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Anesthesia in Laser Surgery

Anesthesia in Laser Surgery

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Anesthesia in Laser Surgery

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    1. Anesthesia in Laser Surgery R1 Minghui Hung Department of Anesthesiology, NTUH

    2.

    3.

    4. Physics of Laser light (I)

    5. Physics of Laser light (II)

    6. Laser system components

    7. Laser system components Light guide

    8. Used as scalpels and electrocoagulators Dermatology, thoracic surgery, ophthalmology, gynaecology, plastics, ENT, urology and neurosurgery

    9. Laser interaction with tissue

    10. Common used Laser lights

    11. Atmospheric contamination Perforation of a vessels or structure Embolism Inappropriate energy transfer

    12. Plume of smoke and fine particulates (mean size 0.31um) Efficiently transported and deposited in the alveoli Sensitive individuals: headaches, tearing, and nausea after inhalation Animal study: interstitial pneumonia, bronchiolitis, reduced mucociliary clearance, inflammation, emphysema Prevention ? smoke evacuator ? high-efficiency masks

    13. Misdirected laser energy may perforate a viscus or a large blood vessel Laser-induced pneumothorax Perforation may occur several days later when edema and necrosis are maximal

    14. Venous gas embolism when laparoscopic or hysteroscopic laser surgery At hysteroscopy, liquid (saline) coolant is the only safe option If coolant gas must be used, CO2 should be considered ? Continuous airway CO2 monitoring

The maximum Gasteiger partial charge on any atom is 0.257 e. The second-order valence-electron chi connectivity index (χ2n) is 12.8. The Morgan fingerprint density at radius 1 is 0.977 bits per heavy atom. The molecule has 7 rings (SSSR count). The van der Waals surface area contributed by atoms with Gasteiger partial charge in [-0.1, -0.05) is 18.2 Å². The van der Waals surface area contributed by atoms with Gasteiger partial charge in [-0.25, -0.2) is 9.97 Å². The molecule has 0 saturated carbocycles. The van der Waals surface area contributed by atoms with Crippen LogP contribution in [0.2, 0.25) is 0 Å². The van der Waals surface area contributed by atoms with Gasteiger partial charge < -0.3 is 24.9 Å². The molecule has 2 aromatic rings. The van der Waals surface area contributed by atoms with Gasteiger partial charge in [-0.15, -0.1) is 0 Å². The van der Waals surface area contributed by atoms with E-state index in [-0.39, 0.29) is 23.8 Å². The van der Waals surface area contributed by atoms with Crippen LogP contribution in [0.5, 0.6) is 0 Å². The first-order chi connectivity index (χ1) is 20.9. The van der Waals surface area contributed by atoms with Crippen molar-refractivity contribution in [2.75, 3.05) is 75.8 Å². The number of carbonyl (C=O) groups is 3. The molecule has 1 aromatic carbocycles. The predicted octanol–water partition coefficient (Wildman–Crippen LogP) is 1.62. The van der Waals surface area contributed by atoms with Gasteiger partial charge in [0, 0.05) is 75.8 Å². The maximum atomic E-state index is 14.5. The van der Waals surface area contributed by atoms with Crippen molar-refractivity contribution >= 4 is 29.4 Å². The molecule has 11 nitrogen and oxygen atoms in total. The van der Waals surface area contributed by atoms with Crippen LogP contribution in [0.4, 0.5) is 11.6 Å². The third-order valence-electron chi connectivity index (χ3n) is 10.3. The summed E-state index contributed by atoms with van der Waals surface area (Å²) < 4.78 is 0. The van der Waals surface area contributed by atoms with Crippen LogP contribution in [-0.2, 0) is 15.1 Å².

15. Incidentally pressing the laser control trigger Tissue damage outside of surgical site Drape fire Eye (patient or other medical staff) Endotracheal tube fires

    16. Incidence: 0.5 1.5 % Source: direct laser illumination reflected laser light incandescent particles of tissue blown from the surgical site

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    18. Reduce the flammability of the endotracheal tube Use Venturi ventilation Use intermittent apnea technique

    19.

    20. wrapping with moistened muslin coating with dental acrylic wrapping with metallized foil tape ? most popular approach aluminum foil copper foil plastic tape thinly coated with metal

    22. No cuff protection Adds thickness to tube Not an FDA-approved device Protection varies with type of metal foil Adhesive backing may ignite May reflect laser onto non-targeted tissue Rough edges may damage mucosal surfacess

    23. Oxygen and nitrous oxide are powerful oxidizers Reduce FiO2 to minimum concentration Helium may benefit as a diluent gas Volatile anesthetics currently used are nonflammable and nonexplosive Pyrolized toxic compounds

    24. Norton. spiral wound stainless steel ETT Bivona Fome-Cuff. aluminium spiral tube with a silicone polyurethane foam cuff Xomed Laser-Shield. silicone elastomer tube containing metallic powder Mallinckrodt Laser-Flex. airtight stainless steel spiral wound tube with two PVC cuffs

    25. Barotrauma Pneumothorax Restriction to only intravenous agents Gastric distention Relative requirement for compliant lungs

    26. Remove source of fire (the laser!). Stop ventilating, disconnect circuit, extubate. Extinguish fire in bucket of water (MUST have one ready!). Mask ventilate with 100% O2, continue anaesthesia i.v. Direct laryngoscopy & rigid bronchoscopy for damage and debris.

    27. Reintubate if damage. Blowtorch fire may need distal fibreoptic bronchoscopy and lavage. Severe damage may need low tracheostomy. Assess oropharynx and face. CXR. Steroids.